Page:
Your plan included this scenario from the beginning.
To fulfill the plan,
You were called to leave behind
eternity, position, and glory,
for time, lowly places, and humanity.
This was no Plan B.
You completed Your mission brilliantly,
holding fast to the master plan.
Never once did You deviate from
or try to change it,
even though You could have.
You were faithful until the bitter end.
But that was just the beginning.
Your work was meant to stand
as a testimony to Father’s undying love,
His determination to find what was lost,
to set free that which was held in chains,
and to light up the darkest places with hope and freedom.
And so it does.
Your work has set a standard
for all of us who will come behind You.
Not only has it set us free,
but it has empowered us to follow Your example,
to choose wisely.
Your work started in eternity,
and it will come to fruition and fulfillment there as well.
Yes and Amen.
Our Revealed King
Written by Dcn. Kelsie Meyers - St. Andrew's - Lewis Center, OH
Revelation is a powerful word. When something is revealed it is made known suddenly with a flair of drama or surprise. Matthew offers us this dramatic revelation at the start of his gospel. After giving us a list of Jesus’ Jewish credentials in his genealogy, and a brief synopsis of the angel’s visit to Mary and Joseph foretelling Jesus’ birth, the first people who meet Jesus are astrologers from the East. They read the signs in the sky and followed the bright star to the Christ child (Matthew 2:1-12). God revealed the truth about Jesus to these outsiders and their response to God’s revelation was appropriately dramatic. They responded with overwhelming joy. This was a joy that could not be contained. In my mind’s eye, I see the Magi whooping and hollering in front of Mary and Joseph’s house, letting out great belly laughs, grabbing and hugging each other at the sight of the star’s light shining on the house. They knew the star had led them to the King they intended to find. Once the Magi entered the house the scene was no less dramatic. They looked at the boy Jesus and immediately recognized his kingship and responded with worship and humility, kneeling before him. This is revelation. These Magi came looking for a King, and they found their King.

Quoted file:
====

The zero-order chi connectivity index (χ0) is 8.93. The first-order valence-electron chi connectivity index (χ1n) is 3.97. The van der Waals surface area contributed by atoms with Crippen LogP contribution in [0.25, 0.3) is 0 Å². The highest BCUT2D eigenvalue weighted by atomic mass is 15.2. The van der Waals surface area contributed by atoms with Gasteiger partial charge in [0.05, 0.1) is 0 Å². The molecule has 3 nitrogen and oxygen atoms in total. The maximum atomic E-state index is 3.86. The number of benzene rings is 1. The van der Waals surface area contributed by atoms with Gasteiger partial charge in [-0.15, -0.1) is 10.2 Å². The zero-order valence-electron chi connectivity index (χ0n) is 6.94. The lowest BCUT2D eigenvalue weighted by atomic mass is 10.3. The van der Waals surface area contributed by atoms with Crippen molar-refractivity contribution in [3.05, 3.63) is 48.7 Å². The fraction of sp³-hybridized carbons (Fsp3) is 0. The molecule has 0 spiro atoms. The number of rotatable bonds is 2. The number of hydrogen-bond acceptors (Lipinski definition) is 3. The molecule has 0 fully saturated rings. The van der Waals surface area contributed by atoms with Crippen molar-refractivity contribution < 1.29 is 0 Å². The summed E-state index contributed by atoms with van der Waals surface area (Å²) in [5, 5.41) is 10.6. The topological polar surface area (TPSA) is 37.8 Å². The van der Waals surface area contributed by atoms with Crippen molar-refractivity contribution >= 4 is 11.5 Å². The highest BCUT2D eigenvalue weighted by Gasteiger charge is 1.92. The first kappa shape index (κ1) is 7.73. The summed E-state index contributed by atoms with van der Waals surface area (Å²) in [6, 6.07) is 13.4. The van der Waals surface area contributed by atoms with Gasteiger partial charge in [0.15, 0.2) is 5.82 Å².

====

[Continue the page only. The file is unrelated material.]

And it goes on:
After reading the story of the Magi year after year, it is easy to make the three kings a part of our mental nativity alongside the animals, shepherds, and manger. But, Epiphany invites us to receive God’s revelation again. This baby, born into Jewish history, is the Light to the nations, the King over all creation, through whom God’s glory is revealed. The Spirit makes the mysteries of God known to us as He lives in us (1 Corinthians 2:7-12). Our work is to be open to receive the revelation that God wants to give to us. As we meditate on the Magi’s response to Jesus, allow the Spirit to shine his light in your hearts to reveal what is getting in the way of us receiving a deeper revelation of Jesus. Our sorrows, disappointments, attachments, and unforgiveness all become the darkness that God’s light shines into. As Jesus’ Kingship is revealed to us, we can surrender these things to his lordship and be set free.
Jesus’ glory is revealed to us, and it will be revealed through us. As we come to see Jesus more fully, we become the light that points others to him. We are surrounded by seekers, like the Magi, trying to make sense of this life. God wants to reveal Himself to them, and we have a part to play. As the stars of the sky were a map for the Magi, our lives, our witness, our testimony of Jesus freeing work, points seekers to Jesus today. May the Spirit of God breathe on us again and offer us deeper wisdom and revelation of the King we serve. May we be moved to overwhelming joy and humbly join God by offering ourselves to join in his revelatory work in the world.
Anna, a Soliloquy